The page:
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interview. he tried to turn the tables on the president, accusing him of running a government centered society. the person who leaked the video is former president jimmy carter's grandson who said he was angry that romney had attacked the former president. >> peter alexander, traveling with the romney campaign salt lake city, utah starting off our news tonight. romney's comments about 47% of americans pay no income tax. nbc's andrea mitchell has our reality check. >> reporter: it started a year ago as a conservative reaction to occupy wall street's battle cry that they were the 99%. conservative blogger erick erickson declared he was the 53%. taxpayers subsidizing people in his words so they can hang out on wall street and complain. others chimed in.
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it quickly became a tea party mantra. >> only 53% of americans pay federal income tax. 47% of americans pay nothing. >> reporter: what are the facts? it's true that approximately 47% of americans do not pay federal income taxes. as mitt romney said. but not because they are living off of the 53%. >> in fact, about 60% of people who don't pay federal income taxes have jobs. and nearly half the rest are elderly, who are retired. they had jobs and they're now no longer working. these are hardly people sitting around living off the government gold. >> reporter: they say 44% who don't pay federal income taxes are elderly, retirees living on social security. another 30% get child tax credits and tax benefits favored by republicans. a smaller percentage are the very rich. benefiting from special tax breaks from investment income. responding to romney today, david brooks wrote, who are these freeloaders, is it the iraq war veteran who goes to the
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va? is it a student getting a loan to go to college? most of the government spending are not big government lovers but republicans, senior citizens, mostly white men with high school degrees. >> reporter: in other words, they are romney supporters. andrea mitchell, nbc news, washington. and just tonight we got the first official reaction from the president to the words of mitt romney. here is a short bit of what president obama said in an appearance for tonight taped on david letterman. >> when i meet republicans, as i'm traveling around the country. they are hardworking family people who care deeply about this country. and my expectation is, if you want to be president, you have to work for everybody, not just for some. >> the president unveiling an outreach to republicans tonight on david letterman. and we are debuting new numbers this evening on this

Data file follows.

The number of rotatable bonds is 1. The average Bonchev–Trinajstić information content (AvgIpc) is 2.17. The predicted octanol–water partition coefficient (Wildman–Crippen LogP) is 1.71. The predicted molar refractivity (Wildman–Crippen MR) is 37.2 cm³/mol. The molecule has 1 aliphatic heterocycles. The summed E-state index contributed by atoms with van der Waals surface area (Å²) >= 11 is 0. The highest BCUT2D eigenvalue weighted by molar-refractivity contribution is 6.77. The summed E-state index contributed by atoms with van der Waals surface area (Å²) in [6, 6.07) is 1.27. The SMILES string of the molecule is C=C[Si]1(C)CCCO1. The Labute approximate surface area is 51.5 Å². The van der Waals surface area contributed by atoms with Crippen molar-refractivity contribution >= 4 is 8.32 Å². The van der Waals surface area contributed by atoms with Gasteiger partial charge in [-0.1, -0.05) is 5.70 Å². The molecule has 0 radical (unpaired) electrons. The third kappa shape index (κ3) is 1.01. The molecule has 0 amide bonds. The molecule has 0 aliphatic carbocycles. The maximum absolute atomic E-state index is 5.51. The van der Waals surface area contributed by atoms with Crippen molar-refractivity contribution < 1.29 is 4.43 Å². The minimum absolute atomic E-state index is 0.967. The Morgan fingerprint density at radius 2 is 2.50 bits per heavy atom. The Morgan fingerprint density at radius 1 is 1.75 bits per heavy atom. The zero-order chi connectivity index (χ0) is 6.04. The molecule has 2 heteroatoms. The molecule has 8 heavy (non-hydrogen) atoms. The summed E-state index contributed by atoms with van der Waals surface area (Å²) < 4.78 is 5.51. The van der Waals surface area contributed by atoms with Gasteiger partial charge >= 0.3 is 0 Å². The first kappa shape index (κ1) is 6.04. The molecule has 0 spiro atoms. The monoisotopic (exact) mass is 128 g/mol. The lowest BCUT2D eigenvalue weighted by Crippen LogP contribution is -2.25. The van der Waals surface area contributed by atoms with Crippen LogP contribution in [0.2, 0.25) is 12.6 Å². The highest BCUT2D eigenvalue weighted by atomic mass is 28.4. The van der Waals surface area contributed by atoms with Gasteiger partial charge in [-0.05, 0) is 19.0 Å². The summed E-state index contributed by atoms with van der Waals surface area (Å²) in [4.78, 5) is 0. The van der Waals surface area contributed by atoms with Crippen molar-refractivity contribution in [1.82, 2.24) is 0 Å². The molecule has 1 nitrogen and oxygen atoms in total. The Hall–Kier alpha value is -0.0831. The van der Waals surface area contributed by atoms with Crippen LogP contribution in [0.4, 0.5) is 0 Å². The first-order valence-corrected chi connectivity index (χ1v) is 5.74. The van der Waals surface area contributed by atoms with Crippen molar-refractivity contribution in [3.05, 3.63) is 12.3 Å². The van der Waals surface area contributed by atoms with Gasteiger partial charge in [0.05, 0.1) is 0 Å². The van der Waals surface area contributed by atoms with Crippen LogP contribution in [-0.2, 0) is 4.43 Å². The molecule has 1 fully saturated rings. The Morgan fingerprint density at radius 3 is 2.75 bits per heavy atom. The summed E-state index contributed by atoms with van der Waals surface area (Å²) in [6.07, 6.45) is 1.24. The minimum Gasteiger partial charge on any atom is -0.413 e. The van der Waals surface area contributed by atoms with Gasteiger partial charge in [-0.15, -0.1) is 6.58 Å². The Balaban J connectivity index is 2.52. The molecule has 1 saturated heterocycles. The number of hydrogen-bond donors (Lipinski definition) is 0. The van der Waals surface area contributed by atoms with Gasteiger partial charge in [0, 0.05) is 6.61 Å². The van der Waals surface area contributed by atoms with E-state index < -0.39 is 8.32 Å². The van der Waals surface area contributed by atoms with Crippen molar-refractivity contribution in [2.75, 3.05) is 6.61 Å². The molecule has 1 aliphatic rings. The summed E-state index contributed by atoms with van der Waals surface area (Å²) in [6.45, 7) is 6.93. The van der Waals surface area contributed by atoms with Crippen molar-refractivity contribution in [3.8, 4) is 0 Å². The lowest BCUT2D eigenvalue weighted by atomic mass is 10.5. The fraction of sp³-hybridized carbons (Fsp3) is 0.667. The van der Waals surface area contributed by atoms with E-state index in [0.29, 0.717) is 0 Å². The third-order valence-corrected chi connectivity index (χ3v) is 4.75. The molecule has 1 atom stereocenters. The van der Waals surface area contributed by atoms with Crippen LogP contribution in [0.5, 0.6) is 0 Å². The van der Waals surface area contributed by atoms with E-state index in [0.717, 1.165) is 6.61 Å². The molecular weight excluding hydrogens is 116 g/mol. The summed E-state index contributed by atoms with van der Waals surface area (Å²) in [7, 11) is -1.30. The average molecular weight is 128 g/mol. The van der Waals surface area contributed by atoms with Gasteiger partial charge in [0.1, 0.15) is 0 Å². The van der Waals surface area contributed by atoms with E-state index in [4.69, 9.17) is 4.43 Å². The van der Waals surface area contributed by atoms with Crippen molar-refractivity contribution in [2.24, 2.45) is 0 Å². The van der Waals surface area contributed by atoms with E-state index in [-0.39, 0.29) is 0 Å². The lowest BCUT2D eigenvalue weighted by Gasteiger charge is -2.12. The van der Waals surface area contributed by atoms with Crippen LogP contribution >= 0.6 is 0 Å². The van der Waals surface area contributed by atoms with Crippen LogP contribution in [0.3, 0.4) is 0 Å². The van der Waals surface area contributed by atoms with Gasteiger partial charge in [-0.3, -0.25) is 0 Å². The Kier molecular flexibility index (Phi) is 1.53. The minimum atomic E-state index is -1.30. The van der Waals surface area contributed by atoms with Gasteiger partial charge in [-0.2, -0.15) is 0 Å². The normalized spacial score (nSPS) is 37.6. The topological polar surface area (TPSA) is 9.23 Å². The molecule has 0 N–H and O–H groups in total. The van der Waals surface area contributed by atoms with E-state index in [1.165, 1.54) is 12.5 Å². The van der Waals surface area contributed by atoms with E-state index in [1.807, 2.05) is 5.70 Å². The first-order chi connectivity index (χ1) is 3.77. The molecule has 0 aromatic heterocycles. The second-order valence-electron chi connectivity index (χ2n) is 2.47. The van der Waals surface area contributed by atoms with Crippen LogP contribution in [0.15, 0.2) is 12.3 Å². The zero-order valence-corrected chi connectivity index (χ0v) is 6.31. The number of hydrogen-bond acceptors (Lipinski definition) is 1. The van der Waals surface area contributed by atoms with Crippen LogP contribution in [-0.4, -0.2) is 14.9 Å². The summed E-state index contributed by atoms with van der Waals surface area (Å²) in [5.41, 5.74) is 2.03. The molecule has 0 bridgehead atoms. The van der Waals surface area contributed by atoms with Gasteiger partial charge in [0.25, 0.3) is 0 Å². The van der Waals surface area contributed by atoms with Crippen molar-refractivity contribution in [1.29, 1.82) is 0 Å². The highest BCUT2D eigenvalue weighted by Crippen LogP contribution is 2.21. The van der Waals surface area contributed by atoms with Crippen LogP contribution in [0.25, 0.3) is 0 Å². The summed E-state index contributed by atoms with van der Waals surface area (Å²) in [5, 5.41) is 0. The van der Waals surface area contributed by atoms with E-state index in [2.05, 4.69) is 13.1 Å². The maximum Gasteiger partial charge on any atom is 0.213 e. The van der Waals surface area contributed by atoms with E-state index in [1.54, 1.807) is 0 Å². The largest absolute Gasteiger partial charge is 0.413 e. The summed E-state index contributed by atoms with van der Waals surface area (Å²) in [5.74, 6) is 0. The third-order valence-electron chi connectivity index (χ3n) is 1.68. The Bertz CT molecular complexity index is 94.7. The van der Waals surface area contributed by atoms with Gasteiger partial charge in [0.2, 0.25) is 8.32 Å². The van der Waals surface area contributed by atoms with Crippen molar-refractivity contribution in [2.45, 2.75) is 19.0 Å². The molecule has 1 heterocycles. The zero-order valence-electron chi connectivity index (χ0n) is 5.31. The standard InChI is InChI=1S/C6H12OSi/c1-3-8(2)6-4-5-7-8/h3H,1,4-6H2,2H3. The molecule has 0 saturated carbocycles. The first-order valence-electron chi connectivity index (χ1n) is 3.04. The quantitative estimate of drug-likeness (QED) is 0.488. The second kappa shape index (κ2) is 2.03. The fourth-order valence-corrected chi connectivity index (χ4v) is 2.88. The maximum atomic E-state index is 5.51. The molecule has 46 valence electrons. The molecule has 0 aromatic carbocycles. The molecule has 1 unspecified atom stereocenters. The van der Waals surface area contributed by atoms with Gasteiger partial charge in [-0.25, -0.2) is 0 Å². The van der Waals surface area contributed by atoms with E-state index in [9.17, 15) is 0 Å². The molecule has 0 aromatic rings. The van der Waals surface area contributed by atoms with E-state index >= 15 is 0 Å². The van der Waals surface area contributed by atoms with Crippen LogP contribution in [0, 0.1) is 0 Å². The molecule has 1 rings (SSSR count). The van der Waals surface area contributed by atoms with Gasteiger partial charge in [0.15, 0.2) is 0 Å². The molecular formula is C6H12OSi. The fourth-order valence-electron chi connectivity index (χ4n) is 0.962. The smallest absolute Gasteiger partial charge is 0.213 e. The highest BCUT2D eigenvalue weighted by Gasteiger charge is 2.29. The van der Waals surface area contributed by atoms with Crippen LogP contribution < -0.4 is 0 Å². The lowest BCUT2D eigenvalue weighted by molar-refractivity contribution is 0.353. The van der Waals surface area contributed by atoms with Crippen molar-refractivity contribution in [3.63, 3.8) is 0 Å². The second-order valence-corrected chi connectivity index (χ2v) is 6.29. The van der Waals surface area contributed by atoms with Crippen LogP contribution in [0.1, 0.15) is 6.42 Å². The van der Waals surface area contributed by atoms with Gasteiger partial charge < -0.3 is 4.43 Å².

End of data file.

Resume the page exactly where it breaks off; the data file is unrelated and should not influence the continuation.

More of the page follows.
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presidential race. our nbc news political director chuck todd in our washington bureau with the results of our newest wave in the nbc news wall street journal pole just out tonight. chuck, good evening. >> good evening, brian. this is our first national poll after both national conventions, and both candidates had goals they wanted to accomplish. the president to try to make the case that the economy was on the right track, and he had the right policies. and mitt romney trying to improve his personal likability. on the head to head, the president has a five point lead. it's a small but significant lead. first time he's hit 50% in over six months. look at the perceptions of the economy. 42% say it's getting better. highest we've recorded on this poll question in two and a half years, brian. also has an impact on people's perception of which candidate would better deal with the economy. on this, president obama, mitt romney or tied. why is this significant? it's the first time mitt romney has not led on the question of